Tuesday, June 24th, 2014
7

Man Sorry

eeentNearly half of the total rentable apartments in New York City are rent stabilized, which means what it sounds like. Mayor Bill de Blasio, who appointed six of the nine people currently on the board that approves rent increases for these not-quite-a-million rent-stabilized apartments, believed that rents for one-year leases should be frozen this year. Because like, the rent is too damn high and everyone is moving to Ridgewood, since I mean look at these numbers and then these numbers or just about any numbers covering rent and the economy over the last five years.

Neither the fact that de Blasio vocally advocated for a freeze, nor that he appointed a clear majority of the board, apparently mattered at all: the Rent Guidelines Board approved a one per cent increase for one-year leases and a 2.75 per cent increase on two-year leases. Curiously, Stephen Flax, a vice president at M & T bank and a de Blasio appointee, suggested the hike:

It was Mr. Flax who proposed the 1 percent increase as a compromise, saying, “It costs money to run buildings.”

But he apologized for his vote. “I have to vote my conscience,” he said, “and I have to say this moment is a nightmare.”

Everybody has nightmares! Some dream about being a monster; others, like the one third of rent-stabilized tenants who spend more than half of their income on rent, probably have nightmares about things like cutting that monthly check.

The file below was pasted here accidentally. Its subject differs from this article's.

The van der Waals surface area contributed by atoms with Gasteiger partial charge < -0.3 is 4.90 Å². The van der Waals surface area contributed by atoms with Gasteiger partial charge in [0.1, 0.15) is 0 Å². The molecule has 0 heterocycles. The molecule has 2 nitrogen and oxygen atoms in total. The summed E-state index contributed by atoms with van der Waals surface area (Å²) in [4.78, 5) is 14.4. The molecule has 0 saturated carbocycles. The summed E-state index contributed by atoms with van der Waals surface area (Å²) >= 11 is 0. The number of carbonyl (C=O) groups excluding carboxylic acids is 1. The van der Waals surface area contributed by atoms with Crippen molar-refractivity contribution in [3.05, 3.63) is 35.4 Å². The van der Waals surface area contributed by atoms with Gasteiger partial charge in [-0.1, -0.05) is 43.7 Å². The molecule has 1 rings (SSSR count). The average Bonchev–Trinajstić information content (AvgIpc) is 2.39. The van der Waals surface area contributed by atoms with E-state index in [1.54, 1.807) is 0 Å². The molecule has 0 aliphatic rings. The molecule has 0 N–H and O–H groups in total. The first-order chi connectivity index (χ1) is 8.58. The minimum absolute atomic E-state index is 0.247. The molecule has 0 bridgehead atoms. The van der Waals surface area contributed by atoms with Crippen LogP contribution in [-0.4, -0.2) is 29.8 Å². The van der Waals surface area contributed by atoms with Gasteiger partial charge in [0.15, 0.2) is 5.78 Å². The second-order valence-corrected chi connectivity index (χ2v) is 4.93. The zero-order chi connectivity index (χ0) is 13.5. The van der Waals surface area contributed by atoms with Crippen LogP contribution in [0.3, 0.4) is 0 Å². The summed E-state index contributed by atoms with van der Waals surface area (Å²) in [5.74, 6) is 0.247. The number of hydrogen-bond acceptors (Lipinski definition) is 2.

Photo by milo tobin

7 Comments / Post A Comment

grendan (#269,504)

Ridgewood is great I don't see what the problem is.

@grendan good prices out by that superfund site

grendan (#269,504)

@antarctica starts here lol I've staunchly avoided checking to see how close that is to my apartment

hershmire (#233,671)

I only spend 48% of my income on a rent-stabilized apartment and I sleep sound as a pound.

Speaking of which, would anyone be able to lend me a pound? Or a quarter? I'd like lunch this week.

joeclark (#651)

You mean 1% and 2.5% increases. The Awl is not writing in Latin.

szajic (#280,117)

I was curious, so I dug around for some facts about income and rent stabilization in NYC. Table D of this report (from 2011) is really enlightening:

http://furmancenter.org/files/publications/HVS_Rent_Stabilization_fact_sheet_FINAL_4.pdf

Highlights:
+ The impact of rent regulation is tremendously huge in Manhattan (where it results in rental savings of ~$1200/month), but less so in the boroughs, where the savings tend to be about $2-300/month – not nothing by any means, but far less dramatic. I'd guess that in the three years since this report, prices in Brooklyn have swung up.
+ Median income of Manhattan renters: $100k for market rate, $49k for rent regulated. Again, this difference is enormous for Manhattan, but not more than $10k in the boroughs.
+ New York is eating everybody alive, everywhere: In all boroughs and in both rent-regulated and market rate apartments, roughly half of renters (sometimes >60%) are 'rent burdened' (rent >30% of income). For some reason, people of all incomes and locales consider it worth it to continue to fork over painfully large fractions of their income to live in the Big Apple.

Burnerjack (#280,143)

Why not let the rules of supply/demand rule? Can't afford NYC? Don't live there. If and when enough people realize how much better their lives can be elsewhere, the population will begin to decrease as will the rents.

Post a Comment